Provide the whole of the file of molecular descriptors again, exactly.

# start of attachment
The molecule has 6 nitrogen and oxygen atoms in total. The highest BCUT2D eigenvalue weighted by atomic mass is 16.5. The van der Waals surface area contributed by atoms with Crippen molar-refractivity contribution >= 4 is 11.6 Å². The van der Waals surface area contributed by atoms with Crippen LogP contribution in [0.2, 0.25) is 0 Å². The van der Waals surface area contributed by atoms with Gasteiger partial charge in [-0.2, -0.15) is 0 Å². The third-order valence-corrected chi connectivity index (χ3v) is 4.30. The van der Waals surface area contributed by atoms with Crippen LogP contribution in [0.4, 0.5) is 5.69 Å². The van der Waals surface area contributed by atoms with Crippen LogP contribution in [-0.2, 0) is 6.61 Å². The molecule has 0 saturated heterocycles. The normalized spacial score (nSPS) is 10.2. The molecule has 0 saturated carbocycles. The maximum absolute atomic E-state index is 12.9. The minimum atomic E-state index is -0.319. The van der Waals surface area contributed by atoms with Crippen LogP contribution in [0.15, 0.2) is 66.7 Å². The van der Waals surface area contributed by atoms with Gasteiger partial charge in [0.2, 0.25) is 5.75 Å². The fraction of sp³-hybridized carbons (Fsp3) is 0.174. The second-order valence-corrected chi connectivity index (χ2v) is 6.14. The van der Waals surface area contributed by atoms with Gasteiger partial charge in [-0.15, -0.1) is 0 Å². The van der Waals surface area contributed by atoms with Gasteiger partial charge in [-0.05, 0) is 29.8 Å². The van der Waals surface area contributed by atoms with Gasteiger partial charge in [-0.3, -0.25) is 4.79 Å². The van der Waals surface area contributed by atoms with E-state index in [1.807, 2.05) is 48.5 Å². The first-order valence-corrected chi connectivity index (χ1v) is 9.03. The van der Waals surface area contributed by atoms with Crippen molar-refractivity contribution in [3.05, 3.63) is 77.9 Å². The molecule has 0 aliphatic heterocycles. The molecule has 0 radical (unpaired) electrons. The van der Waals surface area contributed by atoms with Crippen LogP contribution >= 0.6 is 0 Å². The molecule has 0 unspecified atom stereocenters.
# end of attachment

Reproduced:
The molecule has 6 nitrogen and oxygen atoms in total. The highest BCUT2D eigenvalue weighted by atomic mass is 16.5. The van der Waals surface area contributed by atoms with Crippen molar-refractivity contribution >= 4 is 11.6 Å². The van der Waals surface area contributed by atoms with Crippen LogP contribution in [0.2, 0.25) is 0 Å². The van der Waals surface area contributed by atoms with Gasteiger partial charge in [-0.2, -0.15) is 0 Å². The third-order valence-corrected chi connectivity index (χ3v) is 4.30. The van der Waals surface area contributed by atoms with Crippen LogP contribution in [0.4, 0.5) is 5.69 Å². The van der Waals surface area contributed by atoms with Crippen LogP contribution in [-0.2, 0) is 6.61 Å². The molecule has 0 saturated heterocycles. The normalized spacial score (nSPS) is 10.2. The molecule has 0 saturated carbocycles. The maximum absolute atomic E-state index is 12.9. The minimum atomic E-state index is -0.319. The van der Waals surface area contributed by atoms with Crippen LogP contribution in [0.15, 0.2) is 66.7 Å². The van der Waals surface area contributed by atoms with Gasteiger partial charge in [0.2, 0.25) is 5.75 Å². The fraction of sp³-hybridized carbons (Fsp3) is 0.174. The second-order valence-corrected chi connectivity index (χ2v) is 6.14. The van der Waals surface area contributed by atoms with Gasteiger partial charge in [-0.15, -0.1) is 0 Å². The van der Waals surface area contributed by atoms with Gasteiger partial charge in [-0.05, 0) is 29.8 Å². The van der Waals surface area contributed by atoms with Gasteiger partial charge in [-0.3, -0.25) is 4.79 Å². The van der Waals surface area contributed by atoms with E-state index in [1.807, 2.05) is 48.5 Å². The first-order valence-corrected chi connectivity index (χ1v) is 9.03. The van der Waals surface area contributed by atoms with Crippen molar-refractivity contribution in [3.05, 3.63) is 77.9 Å². The molecule has 0 aliphatic heterocycles. The molecule has 0 radical (unpaired) electrons. The van der Waals surface area contributed by atoms with Crippen LogP contribution >= 0.6 is 0 Å². The molecule has 0 unspecified atom stereocenters.